I will quote you so that you might gain a better understanding.

"the idea of first filter is to find stock which are bouncing high" .... What this statement says is that You are looking for stocks that have come off a support point or a bottom and are finding new highs. EG: 26 week or 52 week high

What the filter supplied to you does is look for stocks that have made a high and have or are retracing from that high (resistance area) to a support point EG: Fibonacci 38.2% retracement level

"The idea of last two filters is simple, just to find stocks which are droppes down to high..." What I think you mean here is find stocks which have reached a resistance point (high) and are falling from that high. The first filter supplied to you may be a good place to start with your thinking. Remember DO NOT TRY TO CATCH A FALLING KNIFE!

As to deverisifying your portfolio, why not take advantage of your current situation, build a custom filter (one statement at a time, try starting with volume statements), paper trade for awhile and only trade 1 position as a swing trader not a daytrader. After you have your filter built properly, become more of a technical trader, and profitably paper traded, THEN start back live trading with only one position at a time (limit your risk).

The person that posted that you need some technical training is correct. You might want to try the Chart School on John Murphy's site and another great site is Both of these are free and you can gain lots of help from them.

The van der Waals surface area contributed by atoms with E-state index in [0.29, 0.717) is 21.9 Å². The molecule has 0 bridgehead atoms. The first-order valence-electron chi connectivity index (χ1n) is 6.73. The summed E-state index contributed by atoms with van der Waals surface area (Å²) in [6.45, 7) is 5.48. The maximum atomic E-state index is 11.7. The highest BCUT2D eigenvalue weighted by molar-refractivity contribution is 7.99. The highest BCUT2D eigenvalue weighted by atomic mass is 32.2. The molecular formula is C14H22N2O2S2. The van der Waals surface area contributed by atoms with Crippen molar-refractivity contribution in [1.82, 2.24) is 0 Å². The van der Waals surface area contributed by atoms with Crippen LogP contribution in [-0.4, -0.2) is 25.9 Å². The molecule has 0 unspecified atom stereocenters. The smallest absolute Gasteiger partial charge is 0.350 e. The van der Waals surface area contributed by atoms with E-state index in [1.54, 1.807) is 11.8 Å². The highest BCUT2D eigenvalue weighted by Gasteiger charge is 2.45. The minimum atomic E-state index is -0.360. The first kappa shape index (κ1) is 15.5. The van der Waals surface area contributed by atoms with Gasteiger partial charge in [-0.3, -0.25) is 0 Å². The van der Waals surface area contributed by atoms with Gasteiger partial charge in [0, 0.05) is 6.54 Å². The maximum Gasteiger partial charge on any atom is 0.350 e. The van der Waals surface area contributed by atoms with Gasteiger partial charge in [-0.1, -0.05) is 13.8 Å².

If you want my help with building a custom filter, email me at

259 posts
msg #36717
Ignore corsino
7/5/2005 2:30:50 AM

Well, I don't think that the filters themselves are the main problem. It is the use of the filters. I clicked on one of the filters, and it listed about 35 stocks. Most were penny stocks. I looked at the charts, etc..,of the first dozen or so, and I would have considered buying maybe two at the most, for various reasons. For one thing, a relatively inexperienced person daytrading penny stocks has as much chance to make money as a snowball in hell. He is juicy meat for the sharks out there.
Another item I'll comment on are the magical words "money management". People are fond of "proving" mathematically that you can lose 4 out of 5 times and make money. Sure, theoretically, you can. But the fact is that if you lose 50%, it takes a 100 % gain just to break even. It would take impeccable money management, which most people can't do, to overcome such a deficit. Now, there's no question that some are capable enough to do it, but I doubt that the average beginner can.
The above opinions are not meant to discourage any beginner, but the truth is that it is VERY difficult to make significant money, over a significant period of time.In fact, I have read statements by traders that depend on fundamental analysis that they didn't know anybody that made money using technical analysis. While I don't fully agree with them,I do agree that it's not easy.